Earthquake and other calamities might cause failure of elections—Comelec

Aileen Cerrudo   •   April 25, 2019   •   1596

The Commission on Elections (Comelec) said failure of elections can be declared during an earthquake or other calamities.

Comelec Spokesperson Director James Jimenez said violence, terrorism, and cheating will also cause a failure of elections.

“Halimbawa walang balota, walang election obviously because elections cannot be held at all. Man-made problems, violence, people not showing up for instance or supplies not being delivered. Kapag hindi ka makapagsagawa ng halalan magkakaroon ka ng failure of elections (For example, there are no ballots. There will be no elections obviously, because elections cannot be held at all. Failure of elections will be declared),” he said.

Elections will also be suspended if the lives of voters will be put at risk.

“When there is a natural calamity such that the voting facilities or the polling places are damaged or are unsafe to use. Iyon magkakaroon ng failure of elections iyan (There will be failure of elections),” Jimenez adds.

However, Comelec clarified that failure of elections needs to undergo due process unless it is absolutely necessary to declare it.

Jimenez said that an election office will have to recommend it to Comelec and Comelec En banc will decide if they will declare a failure of elections.

“Hindi iyan automatic, hindi iyan madadaan sa buyo o madadaan sa ingay ng parties(That is not automatic. It cannot be declared just because a party demands it),” he said.

He also clarified that power outage is not a common reason to declare failure of elections because the Vote Counting Machines (VCM) that will be used have batteries.

There are also generator sets in polling areas in the country.

Comelec Field Officials are currently coordinating with power providers and power distributors to ensure there will be no power outage during elections.—Aileen Cerrudo (with reports from Aiko Miguel)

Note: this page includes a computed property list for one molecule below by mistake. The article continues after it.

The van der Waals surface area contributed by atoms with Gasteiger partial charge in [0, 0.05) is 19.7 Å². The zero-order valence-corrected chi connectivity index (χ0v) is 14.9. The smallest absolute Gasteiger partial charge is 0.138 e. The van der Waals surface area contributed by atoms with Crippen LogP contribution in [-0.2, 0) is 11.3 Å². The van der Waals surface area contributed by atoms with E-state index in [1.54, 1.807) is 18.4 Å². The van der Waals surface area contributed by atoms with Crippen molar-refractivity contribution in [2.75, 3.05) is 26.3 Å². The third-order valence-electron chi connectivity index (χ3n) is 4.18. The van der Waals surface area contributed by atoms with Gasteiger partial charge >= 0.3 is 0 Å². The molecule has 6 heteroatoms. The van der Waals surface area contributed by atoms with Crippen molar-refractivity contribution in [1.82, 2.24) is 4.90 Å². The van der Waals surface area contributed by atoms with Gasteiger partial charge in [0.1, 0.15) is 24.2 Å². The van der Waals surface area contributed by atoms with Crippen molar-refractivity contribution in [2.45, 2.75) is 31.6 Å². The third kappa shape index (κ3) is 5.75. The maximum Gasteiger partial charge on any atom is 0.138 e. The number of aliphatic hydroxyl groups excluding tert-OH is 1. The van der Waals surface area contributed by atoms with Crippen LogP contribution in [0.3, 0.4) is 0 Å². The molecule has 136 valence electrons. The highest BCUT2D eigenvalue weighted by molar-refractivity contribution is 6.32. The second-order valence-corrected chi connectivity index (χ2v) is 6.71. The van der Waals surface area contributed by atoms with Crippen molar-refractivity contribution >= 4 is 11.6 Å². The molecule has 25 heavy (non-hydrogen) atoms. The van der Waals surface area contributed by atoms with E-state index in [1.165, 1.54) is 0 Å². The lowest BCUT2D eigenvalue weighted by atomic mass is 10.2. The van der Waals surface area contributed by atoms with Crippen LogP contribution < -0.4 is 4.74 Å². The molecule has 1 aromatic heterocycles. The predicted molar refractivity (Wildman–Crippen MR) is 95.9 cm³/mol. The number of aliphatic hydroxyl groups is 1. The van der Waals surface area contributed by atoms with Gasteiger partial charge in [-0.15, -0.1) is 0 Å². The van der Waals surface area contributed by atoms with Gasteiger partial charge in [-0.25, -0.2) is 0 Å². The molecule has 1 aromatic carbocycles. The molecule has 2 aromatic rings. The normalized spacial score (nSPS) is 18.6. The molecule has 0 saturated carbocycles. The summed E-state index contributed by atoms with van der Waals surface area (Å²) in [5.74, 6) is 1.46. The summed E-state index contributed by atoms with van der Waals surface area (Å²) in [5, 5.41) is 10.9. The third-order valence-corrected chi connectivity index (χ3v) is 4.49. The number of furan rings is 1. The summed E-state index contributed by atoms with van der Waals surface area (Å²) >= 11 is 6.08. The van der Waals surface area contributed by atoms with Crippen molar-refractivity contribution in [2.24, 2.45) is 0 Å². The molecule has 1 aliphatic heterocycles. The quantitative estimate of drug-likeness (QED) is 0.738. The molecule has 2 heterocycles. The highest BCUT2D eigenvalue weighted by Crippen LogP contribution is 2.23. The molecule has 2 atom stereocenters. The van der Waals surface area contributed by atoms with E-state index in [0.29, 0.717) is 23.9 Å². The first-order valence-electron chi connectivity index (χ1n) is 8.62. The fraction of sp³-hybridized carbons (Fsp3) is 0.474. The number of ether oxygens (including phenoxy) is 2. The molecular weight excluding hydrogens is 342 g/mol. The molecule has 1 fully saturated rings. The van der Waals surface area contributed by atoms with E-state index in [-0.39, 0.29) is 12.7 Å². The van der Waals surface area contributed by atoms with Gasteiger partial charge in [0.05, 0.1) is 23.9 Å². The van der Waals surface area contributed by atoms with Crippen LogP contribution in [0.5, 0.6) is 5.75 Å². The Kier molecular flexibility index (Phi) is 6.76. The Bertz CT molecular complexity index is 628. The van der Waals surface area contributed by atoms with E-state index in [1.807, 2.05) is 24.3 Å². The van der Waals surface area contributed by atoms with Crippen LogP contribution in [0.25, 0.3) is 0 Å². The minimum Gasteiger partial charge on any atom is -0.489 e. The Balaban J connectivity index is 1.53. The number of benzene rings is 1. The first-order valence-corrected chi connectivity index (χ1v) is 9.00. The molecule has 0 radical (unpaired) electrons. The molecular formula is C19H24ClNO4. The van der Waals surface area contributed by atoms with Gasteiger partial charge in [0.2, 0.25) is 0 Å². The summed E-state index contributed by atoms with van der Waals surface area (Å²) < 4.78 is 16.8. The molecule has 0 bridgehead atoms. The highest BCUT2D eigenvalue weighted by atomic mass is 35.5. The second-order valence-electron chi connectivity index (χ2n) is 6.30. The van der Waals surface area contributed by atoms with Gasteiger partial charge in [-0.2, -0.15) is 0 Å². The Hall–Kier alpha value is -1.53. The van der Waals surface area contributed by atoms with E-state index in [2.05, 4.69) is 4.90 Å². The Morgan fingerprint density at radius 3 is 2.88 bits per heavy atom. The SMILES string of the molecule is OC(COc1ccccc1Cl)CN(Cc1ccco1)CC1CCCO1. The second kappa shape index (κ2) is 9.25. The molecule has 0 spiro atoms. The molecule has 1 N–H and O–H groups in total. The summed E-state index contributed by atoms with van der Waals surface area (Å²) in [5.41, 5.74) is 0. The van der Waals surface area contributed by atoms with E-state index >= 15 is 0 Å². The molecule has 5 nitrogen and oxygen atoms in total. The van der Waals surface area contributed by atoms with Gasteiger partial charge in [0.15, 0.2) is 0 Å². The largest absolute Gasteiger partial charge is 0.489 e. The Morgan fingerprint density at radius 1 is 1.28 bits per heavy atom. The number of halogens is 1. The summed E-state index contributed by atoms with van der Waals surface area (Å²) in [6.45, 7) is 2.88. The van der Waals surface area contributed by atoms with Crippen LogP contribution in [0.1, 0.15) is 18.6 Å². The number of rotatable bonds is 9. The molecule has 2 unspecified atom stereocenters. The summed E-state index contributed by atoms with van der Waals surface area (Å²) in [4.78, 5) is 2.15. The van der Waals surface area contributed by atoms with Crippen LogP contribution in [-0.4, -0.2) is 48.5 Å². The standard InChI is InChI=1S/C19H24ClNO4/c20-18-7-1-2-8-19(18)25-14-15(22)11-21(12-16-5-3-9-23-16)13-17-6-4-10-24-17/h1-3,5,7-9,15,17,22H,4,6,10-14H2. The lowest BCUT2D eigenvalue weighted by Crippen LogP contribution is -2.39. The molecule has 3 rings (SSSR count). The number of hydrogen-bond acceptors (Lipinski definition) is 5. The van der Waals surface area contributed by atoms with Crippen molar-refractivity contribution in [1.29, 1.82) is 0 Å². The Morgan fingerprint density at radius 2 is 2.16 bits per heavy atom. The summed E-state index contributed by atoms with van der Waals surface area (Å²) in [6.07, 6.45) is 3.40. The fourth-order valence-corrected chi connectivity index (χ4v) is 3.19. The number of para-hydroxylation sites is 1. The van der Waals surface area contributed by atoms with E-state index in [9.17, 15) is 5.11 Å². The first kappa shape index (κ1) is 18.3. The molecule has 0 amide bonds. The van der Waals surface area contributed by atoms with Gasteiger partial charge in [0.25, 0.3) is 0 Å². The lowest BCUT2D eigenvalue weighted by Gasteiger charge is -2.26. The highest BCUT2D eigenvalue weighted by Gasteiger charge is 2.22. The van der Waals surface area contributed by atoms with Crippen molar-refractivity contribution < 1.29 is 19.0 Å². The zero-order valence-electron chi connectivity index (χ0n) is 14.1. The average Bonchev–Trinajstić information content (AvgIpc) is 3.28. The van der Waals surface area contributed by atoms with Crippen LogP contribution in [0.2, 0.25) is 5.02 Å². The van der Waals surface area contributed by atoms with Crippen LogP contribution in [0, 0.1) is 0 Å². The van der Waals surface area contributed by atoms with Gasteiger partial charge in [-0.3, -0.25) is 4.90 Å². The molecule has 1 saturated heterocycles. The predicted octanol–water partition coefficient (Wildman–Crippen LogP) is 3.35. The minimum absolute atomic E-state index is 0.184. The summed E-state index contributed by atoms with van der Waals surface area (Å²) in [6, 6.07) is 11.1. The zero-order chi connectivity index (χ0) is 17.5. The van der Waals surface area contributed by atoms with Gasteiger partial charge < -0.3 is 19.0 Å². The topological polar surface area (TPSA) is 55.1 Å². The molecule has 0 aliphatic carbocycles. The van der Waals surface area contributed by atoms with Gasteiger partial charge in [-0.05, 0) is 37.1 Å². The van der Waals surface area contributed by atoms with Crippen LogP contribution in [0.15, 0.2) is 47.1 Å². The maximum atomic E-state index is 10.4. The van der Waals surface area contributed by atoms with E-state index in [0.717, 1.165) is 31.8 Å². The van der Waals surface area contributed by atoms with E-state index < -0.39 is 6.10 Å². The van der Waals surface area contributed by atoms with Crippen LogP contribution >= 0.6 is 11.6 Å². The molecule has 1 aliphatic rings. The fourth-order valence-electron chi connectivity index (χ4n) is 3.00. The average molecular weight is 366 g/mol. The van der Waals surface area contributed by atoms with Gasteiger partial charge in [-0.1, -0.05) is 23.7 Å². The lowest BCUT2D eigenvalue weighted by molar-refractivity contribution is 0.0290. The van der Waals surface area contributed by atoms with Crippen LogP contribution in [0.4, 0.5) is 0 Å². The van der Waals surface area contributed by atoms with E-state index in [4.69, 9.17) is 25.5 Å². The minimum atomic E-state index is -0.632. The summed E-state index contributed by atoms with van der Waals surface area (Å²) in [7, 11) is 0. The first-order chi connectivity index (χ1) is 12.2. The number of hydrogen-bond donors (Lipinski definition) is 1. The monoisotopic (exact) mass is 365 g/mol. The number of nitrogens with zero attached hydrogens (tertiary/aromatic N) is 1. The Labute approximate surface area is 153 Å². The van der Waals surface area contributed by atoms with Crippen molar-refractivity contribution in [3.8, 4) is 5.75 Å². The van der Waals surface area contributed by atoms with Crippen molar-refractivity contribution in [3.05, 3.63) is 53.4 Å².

Comelec suspends voter registration until March 31 due to COVID-19 threat

Robie de Guzman   •   March 10, 2020

MANILA, Philippines – The Commission on Elections (Comelec) has suspended the voter registration until March 31 amid the rising number of novel coronavirus disease (COVID-19) infections in the country.

In a statement, Comelec spokesperson James Jimenez announced that the suspension will begin on Tuesday, March 10.

“As a response to the growing threat to public health posed by COVID-19, voter registration has been suspended by the Comelec until the 31st of March 2020,” he said.

Jimenez said the suspension takes effect nationwide, encompassing voter registration conducted in all Comelec offices in districts, cities, and municipalities, as well as all satellite registration activities.

“The public is advised to take all necessary precautionary measures to limit their exposure to the possibility of COVID-19 infection,” he added.

The poll body opened the voter registration for the 2022 national elections last January. It was initially set to run until September 30, 2021.

As of posting time, the Philippines has 33 confirmed coronavirus cases.

President Rodrigo Duterte earlier declared a public health emergency amid the rising cases of COVID-19 infections in the country.

The DOH also raised Code Red Sublevel 1 after confirming the country’s first case of coronavirus local transmission.

9 dead in Turkey after earthquake hits Iran border area

UNTV News   •   February 24, 2020


Nine people died and hundreds of buildings collapsed in southeastern Turkey on Sunday (February 23) after a magnitude-5.7 earthquake struck near the border with Iran, injuring dozens in villages and towns in both countries, government officials said.

Three of those killed were children and 37 Turks were injured, including nine critically, Turkey’s health ministry said.

The shallow tremor caused more than 1,000 buildings to collapse in Turkey, prompting a brief rescue effort to find those trapped under rubble.

The quake damaged buildings some 90 km (56 miles) to the west in the Turkish city of Van, and to the east in dozens of villages in Iran, where state TV said 75 people were injured including six in hospital, though there were no fatalities.

Crisscrossed by major fault lines, Iran and Turkey are among the most earthquake-prone countries in the world.—Yesim Dikmen via Reuters Connect

Magnitude 5.4 quake rattles Davao Occidental

Robie de Guzman   •   February 20, 2020

MANILA, Philippines – A magnitude 5.4 earthquake rattled parts of Davao Occidental on Thursday afternoon, the Philippine Institute of Volcanology and Seismology (Phivolcs) reported.

In its bulletin, Phivolcs said the epicenter of the quake that struck around 5:54 p.m. was traced 35 kilometers southeast of Jose Abad Santos in Davao Occidental.

It had a depth of 190 kilometers and tectonic in origin.

The tremor was felt at intensity III in General Santos City, Tupi and Polomolok in South Cotabato, and Alabel, Saranggani; intensity II in Maasin and Malapatan, Sarangani, and Davao City, while intensity I was felt in Tampakan, South Cotabato.

Phivolcs said there was no reported damage but aftershocks should be expected.


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